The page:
Novelist, musician, playwright, jazz critic, actor, poet, engineer, songwriter, A&R man at a record label, and the social magnet for the Saint Germain des Pres postwar scene, BORIS VIAN (1920-59) didn’t live for long on this planet, but he had a perfect sense of life. He was: a man who lost his father in his early 20s (like me) and was treated by his family as if he was an ill child (due to heart problems); a boy who grew up in his family’s guest house, because of the worldwide economic depression, and was childhood friends with Yehudi Menuhin, whose family rented most of Vian’s home. (Vian’s 1947 science fiction novel, Foam of the Daze, captures the author’s early experience of one’s rooms shrinking when things turn sour.) At a time when Paris’s jazz fiends were either on the side of the Trads (New Orleans jazz) or the Hard Bop, Vian played Trad yet wrote rave reviews of the Be-Bop scene. He was deeply interested in machinery, which helps explain why he loved firearms despite his passionate hatred for war; one of his greatest fictional inventions (in Foam of the Daze) was le pianococktail, which mixes the perfect drink if you play the proper melody on it. Some of his novels (e.g., the ones he wrote as “Vernon Sullivan”) are the darkest of the dark, while others twist the imagery of lightness with depictions of a tough, scary world. In a black-and-white postwar world, Vian was a perfect technicolor flame torch.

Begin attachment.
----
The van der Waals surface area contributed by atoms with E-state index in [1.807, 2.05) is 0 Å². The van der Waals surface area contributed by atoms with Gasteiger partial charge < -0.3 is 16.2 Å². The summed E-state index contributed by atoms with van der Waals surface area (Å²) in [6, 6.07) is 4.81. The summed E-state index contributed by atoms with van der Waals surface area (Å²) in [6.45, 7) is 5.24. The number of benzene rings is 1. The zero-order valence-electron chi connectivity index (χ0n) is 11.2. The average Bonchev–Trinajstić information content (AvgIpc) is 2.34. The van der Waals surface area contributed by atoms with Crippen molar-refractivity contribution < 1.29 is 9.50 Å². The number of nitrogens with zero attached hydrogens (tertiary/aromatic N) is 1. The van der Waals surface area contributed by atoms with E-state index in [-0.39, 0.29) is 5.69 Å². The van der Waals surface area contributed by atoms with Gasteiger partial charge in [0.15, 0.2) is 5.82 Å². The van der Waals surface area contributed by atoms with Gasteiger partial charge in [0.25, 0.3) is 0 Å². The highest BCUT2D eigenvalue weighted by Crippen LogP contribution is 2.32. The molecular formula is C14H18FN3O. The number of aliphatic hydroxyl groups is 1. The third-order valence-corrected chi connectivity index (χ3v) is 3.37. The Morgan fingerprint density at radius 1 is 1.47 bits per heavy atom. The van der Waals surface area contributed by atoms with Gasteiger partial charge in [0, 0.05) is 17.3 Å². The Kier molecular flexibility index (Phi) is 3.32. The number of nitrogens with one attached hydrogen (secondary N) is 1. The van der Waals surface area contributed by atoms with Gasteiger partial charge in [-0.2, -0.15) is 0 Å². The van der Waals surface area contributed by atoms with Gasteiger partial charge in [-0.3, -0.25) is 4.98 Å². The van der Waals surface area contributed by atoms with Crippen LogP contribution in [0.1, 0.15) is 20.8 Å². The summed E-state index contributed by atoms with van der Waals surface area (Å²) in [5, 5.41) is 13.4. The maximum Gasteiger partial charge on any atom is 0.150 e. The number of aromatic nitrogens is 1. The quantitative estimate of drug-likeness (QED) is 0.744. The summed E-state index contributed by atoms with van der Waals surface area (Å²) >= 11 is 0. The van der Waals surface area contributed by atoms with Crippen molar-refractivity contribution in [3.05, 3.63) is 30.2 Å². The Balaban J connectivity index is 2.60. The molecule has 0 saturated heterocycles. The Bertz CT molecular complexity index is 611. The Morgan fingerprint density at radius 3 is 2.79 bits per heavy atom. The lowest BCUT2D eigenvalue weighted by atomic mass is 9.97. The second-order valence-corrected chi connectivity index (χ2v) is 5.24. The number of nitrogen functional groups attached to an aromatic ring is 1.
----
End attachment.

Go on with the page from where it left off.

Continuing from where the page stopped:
On his or her birthday, HiLobrow irregularly pays tribute to one of our high-, low-, no-, or hilobrow heroes. Also born this date: Rick Rubin.
READ MORE about members of the New Gods generation (1914-23).